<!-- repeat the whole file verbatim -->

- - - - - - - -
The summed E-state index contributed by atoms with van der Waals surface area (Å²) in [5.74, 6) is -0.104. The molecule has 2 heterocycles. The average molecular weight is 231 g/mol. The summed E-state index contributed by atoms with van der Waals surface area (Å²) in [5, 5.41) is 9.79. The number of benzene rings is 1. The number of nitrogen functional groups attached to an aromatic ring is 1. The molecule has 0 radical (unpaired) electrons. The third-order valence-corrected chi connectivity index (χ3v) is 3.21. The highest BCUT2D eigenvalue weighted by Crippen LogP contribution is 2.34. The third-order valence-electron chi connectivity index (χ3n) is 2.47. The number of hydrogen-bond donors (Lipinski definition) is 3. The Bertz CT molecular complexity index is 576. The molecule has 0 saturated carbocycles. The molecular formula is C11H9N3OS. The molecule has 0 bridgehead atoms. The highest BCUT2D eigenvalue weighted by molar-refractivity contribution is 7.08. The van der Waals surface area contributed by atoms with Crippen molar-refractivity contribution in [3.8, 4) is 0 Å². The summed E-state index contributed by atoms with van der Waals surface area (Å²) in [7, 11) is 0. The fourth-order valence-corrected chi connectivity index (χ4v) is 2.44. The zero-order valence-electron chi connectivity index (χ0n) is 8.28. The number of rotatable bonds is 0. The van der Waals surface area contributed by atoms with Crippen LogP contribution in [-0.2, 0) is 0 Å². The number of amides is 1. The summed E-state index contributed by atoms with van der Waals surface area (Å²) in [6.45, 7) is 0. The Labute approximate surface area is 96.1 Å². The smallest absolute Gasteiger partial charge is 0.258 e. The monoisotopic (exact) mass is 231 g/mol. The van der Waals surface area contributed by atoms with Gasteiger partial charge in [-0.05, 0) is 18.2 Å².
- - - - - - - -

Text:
The summed E-state index contributed by atoms with van der Waals surface area (Å²) in [5.74, 6) is -0.104. The molecule has 2 heterocycles. The average molecular weight is 231 g/mol. The summed E-state index contributed by atoms with van der Waals surface area (Å²) in [5, 5.41) is 9.79. The number of benzene rings is 1. The number of nitrogen functional groups attached to an aromatic ring is 1. The molecule has 0 radical (unpaired) electrons. The third-order valence-corrected chi connectivity index (χ3v) is 3.21. The highest BCUT2D eigenvalue weighted by Crippen LogP contribution is 2.34. The third-order valence-electron chi connectivity index (χ3n) is 2.47. The number of hydrogen-bond donors (Lipinski definition) is 3. The Bertz CT molecular complexity index is 576. The molecule has 0 saturated carbocycles. The molecular formula is C11H9N3OS. The molecule has 0 bridgehead atoms. The highest BCUT2D eigenvalue weighted by molar-refractivity contribution is 7.08. The van der Waals surface area contributed by atoms with Crippen molar-refractivity contribution in [3.8, 4) is 0 Å². The summed E-state index contributed by atoms with van der Waals surface area (Å²) in [7, 11) is 0. The fourth-order valence-corrected chi connectivity index (χ4v) is 2.44. The zero-order valence-electron chi connectivity index (χ0n) is 8.28. The number of rotatable bonds is 0. The van der Waals surface area contributed by atoms with Crippen LogP contribution in [-0.2, 0) is 0 Å². The number of amides is 1. The summed E-state index contributed by atoms with van der Waals surface area (Å²) in [6.45, 7) is 0. The Labute approximate surface area is 96.1 Å². The smallest absolute Gasteiger partial charge is 0.258 e. The monoisotopic (exact) mass is 231 g/mol. The van der Waals surface area contributed by atoms with Gasteiger partial charge in [-0.05, 0) is 18.2 Å².